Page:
This past week, volatility dominated the global stock markets. Investors will be preparing for new volatility in the coming week as central banks and governments stepped up their fight against inflation. A number of Federal Reserve employees are scheduled to speak. The Friday personal income and spending report will be the main event on the United States economic calendar.
Prior to Eurozone CPI, Monday in Brussels, ECB President Christine Lagarde is scheduled to appear before lawmakers. The health of the world’s second-largest economy will be revealed by Chinese PMI data released on Friday.
Here are the top news investors will be watching out for in the week
Fed Speak, U.S. Data
Investors are watching for clues as to whether a fourth consecutive 75 bps rate hike is planned for November from St. Louis Fed President James Bullard, Cleveland Fed President Loretta Mester, Chicago Fed head Charles Evans, Atlanta Fed President Raphael Bostic, and Fed Vice Chair Lael Brainard, who are all scheduled to speak this week.
The economic calendar includes information on new and pending home sales, consumer confidence, and reports on orders for durable goods.
The personal consumption expenditures price index, the Fed’s preferred inflation gauge, will be included in the August data on personal income and expenditures, which will be released on Friday.
Due to recent decreases in fuel prices, economists anticipate a moderate annualized decrease in the PCE price index, but an increase in the core PCE price index, which excludes food and energy.
Market Stock Selloff
The Nasdaq fell 5.03% last week, marking its second consecutive week of declines of more than 5%, while the S&P 500 ended the week down 4.77% and the Dow fell 4%.
The Dow narrowly avoided going into a bear market alongside the S&P 500 and the Nasdaq.
As investors rebalanced their portfolios for a world of persistent inflation and rising interest rates, a collapse in the bond markets increased pressure on stocks. The Fed’s announcement last week that it expects high U.S. rates to persist through 2023 caught investors off guard.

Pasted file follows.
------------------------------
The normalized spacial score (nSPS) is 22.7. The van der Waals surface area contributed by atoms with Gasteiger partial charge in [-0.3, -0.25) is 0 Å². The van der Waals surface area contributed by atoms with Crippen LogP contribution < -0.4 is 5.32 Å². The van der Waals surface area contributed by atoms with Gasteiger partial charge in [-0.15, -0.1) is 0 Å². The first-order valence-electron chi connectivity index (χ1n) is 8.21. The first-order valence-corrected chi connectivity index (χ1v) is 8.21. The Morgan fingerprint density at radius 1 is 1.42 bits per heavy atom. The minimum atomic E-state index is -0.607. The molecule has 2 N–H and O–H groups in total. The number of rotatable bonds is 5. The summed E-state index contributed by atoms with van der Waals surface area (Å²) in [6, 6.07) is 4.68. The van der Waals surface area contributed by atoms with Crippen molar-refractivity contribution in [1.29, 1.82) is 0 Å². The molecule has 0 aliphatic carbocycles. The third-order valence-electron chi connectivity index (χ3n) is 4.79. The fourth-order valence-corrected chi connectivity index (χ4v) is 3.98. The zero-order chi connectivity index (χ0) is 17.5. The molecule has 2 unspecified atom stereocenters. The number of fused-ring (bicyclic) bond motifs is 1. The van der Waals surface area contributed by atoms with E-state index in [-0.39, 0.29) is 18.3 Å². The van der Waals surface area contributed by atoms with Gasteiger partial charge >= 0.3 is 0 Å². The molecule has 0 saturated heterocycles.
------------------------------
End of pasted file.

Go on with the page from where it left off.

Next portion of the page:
Investors are concerned that the Fed’s tightening will cause the economy to enter a recession, despite recent data showing that the U.S. economy is still relatively strong.
In addition to tightening financial conditions globally, a number of other issues, such as the conflict in Ukraine, the energy crisis in Europe, and China’s COVID-19 flare-ups, have had a negative impact on market sentiment.
Consumer price inflation data for September will be released for the Eurozone on Friday. Economists anticipate that the headline rate of inflation will increase to a new record high of 9.6%, maintaining pressure on the ECB as it considers how much to raise interest rates in the face of an impending recession.
Prior to that, ECB President Christine Lagarde is scheduled to appear before the Committee on Economic and Monetary Affairs in Brussels on Monday. During her testimony, she is likely to be questioned about how the central bank intends to combat inflation as the region prepares for a possible recession.
Investors will also be keeping an eye on Sunday’s election results in Italy, which are predicted to produce the nation’s most right-wing administration since World War II.
The new government’s ability to manage a debt load that is roughly equal to 150% of GDP is a concern for financial markets as well as European Union leaders who fear that Italy will become a more unpredictable partner.
YEN, BoJ Intervention
On Thursday, the Japanese government decided that enough was enough and intervened in the foreign exchange markets for the first time since 1998.
Following the change, the Japanese yen recorded its first weekly gain of 0.3% against the dollar in more than a month.
The Bank of Japan has continued to maintain its commitment to ultra-low interest rates, but the dollar has gained more than 20% against the yen this year, and the Fed appears poised to keep raising interest rates aggressively until inflation is under control.
The proposition is still valid for a strong dollar. Japan may find itself at odds with fundamentals, the market, and the Fed as it pushes back against the dollar alongside neighbors China and Korea.
In a speech scheduled for Monday, BoJ Governor Haruhiko Kuroda is expected to provide additional details regarding Japan’s decision to intervene.
China PMIs Data
On Friday, China will release its PMI data, which will be closely scrutinized for clues as to whether the nascent economic recovery persisted in September.
A fragile recovery was supported in August by faster-than-expected growth in factory output and retail sales, but the outlook was clouded by a worsening real estate slump.
Since there are few indications that China will significantly relax its zero-COVID policy any time soon, some analysts predict that the country’s economy will expand by just 3% this year, which would be the slowest growth rate since 1976, excluding the 2.2% growth that occurred before the initial COVID hit in 2020.
Since late May, China has announced a wide range of economic support measures, but the case for looser monetary support has become more challenging as a result of the Chinese yuan’s sharp decline against the US dollar.
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